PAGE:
How can you appreciate the glory of C without the desolation of B?
As far as the unfolding story of Holy Week goes, we're currently at B, the day between Good Friday and Easter Sunday. I wonder how they felt on that first Easter Saturday? They'd just seen their Messiah crucified. What next? They didn't know what tomorrow would bring. Just like us.
It was a Sabbath, a day of rest and worship, yet it must have felt strangely empty and void without the presence of Jesus, in whom they had placed their faith.
If God was going to do something, why the wait? As I mused yesterday, perhaps it was to allow us to come to terms with the consequences of our actions. And they were our actions - it wasn't Judas who killed Jesus, or the Jews, or the Romans, or the disciples. All of them failed in some way, but they personified our failures - they were our representatives. If we had been there, would things have happened differently? I think not. We would have found ourselves somewhere in the narrative accusing, betraying, abusing, running away or ignoring what was going on.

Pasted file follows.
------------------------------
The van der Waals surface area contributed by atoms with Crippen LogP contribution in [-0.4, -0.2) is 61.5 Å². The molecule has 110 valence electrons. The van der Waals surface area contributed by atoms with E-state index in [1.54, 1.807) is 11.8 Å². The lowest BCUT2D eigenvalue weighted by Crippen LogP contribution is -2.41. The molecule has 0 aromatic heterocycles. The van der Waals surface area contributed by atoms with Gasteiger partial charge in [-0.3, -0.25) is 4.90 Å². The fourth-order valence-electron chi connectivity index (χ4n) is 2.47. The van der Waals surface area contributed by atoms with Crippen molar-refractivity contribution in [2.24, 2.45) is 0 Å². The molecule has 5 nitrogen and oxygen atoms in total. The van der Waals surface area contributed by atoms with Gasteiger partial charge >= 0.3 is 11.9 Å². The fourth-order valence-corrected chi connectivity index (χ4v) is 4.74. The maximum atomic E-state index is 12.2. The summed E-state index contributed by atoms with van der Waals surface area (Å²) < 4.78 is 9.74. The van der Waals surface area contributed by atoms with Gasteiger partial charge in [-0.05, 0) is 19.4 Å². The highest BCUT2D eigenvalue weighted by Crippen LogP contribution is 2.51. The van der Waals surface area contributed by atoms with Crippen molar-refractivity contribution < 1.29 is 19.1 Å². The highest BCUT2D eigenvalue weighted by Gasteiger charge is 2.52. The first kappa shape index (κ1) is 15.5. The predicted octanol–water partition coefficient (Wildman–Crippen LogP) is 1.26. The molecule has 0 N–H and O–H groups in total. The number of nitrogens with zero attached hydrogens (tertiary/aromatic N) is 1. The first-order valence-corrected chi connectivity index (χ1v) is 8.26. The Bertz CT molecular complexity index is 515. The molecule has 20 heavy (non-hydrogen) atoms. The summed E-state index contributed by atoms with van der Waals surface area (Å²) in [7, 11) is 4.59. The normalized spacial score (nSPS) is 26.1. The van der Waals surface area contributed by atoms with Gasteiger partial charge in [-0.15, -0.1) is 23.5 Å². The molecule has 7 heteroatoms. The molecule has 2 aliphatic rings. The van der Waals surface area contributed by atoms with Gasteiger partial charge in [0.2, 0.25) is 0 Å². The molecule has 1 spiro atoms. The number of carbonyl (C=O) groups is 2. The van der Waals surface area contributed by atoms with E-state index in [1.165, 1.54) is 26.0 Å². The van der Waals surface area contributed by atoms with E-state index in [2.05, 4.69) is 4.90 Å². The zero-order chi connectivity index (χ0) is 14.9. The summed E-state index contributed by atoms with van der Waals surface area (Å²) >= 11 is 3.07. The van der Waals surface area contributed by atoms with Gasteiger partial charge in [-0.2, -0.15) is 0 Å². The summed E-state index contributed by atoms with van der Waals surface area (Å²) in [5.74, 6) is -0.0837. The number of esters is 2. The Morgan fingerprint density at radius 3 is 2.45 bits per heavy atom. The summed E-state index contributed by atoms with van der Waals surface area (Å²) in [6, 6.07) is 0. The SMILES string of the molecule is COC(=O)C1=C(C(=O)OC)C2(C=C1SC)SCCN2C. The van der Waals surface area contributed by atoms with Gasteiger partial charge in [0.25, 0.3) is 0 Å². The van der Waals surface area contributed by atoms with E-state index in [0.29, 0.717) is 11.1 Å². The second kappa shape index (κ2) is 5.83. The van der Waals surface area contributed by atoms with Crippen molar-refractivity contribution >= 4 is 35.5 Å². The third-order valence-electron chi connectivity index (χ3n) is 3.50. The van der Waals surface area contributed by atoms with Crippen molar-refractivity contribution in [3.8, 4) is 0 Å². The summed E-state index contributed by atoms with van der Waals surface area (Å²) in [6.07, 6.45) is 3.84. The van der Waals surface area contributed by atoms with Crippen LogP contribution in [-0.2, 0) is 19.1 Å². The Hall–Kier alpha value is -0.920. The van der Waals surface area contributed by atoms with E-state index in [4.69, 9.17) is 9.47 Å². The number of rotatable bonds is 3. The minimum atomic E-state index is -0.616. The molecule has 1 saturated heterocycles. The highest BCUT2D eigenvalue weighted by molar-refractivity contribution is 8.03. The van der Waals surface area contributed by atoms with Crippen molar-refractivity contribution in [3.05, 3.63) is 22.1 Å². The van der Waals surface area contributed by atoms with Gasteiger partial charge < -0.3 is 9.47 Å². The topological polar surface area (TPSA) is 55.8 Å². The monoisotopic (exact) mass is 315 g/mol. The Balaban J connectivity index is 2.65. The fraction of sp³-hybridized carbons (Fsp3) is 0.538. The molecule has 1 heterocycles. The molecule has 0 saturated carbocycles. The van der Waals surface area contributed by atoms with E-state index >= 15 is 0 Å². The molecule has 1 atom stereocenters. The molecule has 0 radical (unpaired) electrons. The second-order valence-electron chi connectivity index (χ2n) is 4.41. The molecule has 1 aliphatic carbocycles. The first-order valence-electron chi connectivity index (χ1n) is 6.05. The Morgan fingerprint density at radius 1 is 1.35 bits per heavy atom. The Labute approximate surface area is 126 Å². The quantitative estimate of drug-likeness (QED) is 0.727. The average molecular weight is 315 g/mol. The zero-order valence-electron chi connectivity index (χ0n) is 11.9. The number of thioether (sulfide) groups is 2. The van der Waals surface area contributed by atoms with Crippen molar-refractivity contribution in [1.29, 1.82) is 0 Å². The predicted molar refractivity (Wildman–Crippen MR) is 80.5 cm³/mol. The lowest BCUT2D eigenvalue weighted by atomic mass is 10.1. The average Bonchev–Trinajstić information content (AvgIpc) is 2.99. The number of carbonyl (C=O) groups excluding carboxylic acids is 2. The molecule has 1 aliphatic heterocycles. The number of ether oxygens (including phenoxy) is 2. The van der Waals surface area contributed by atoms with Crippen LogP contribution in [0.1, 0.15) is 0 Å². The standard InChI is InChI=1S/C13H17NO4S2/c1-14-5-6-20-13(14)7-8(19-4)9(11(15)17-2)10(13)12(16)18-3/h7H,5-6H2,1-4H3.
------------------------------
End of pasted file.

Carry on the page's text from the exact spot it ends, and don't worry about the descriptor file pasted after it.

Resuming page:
So, in the spirit of the day after Good Friday and not knowing what Sunday would bring, let me offer the following reflection as a kind of in-the-moment alternative to the affirmative messages of hope you might otherwise hear.
God is dead.
We murdered Him.
There is nothing we can do.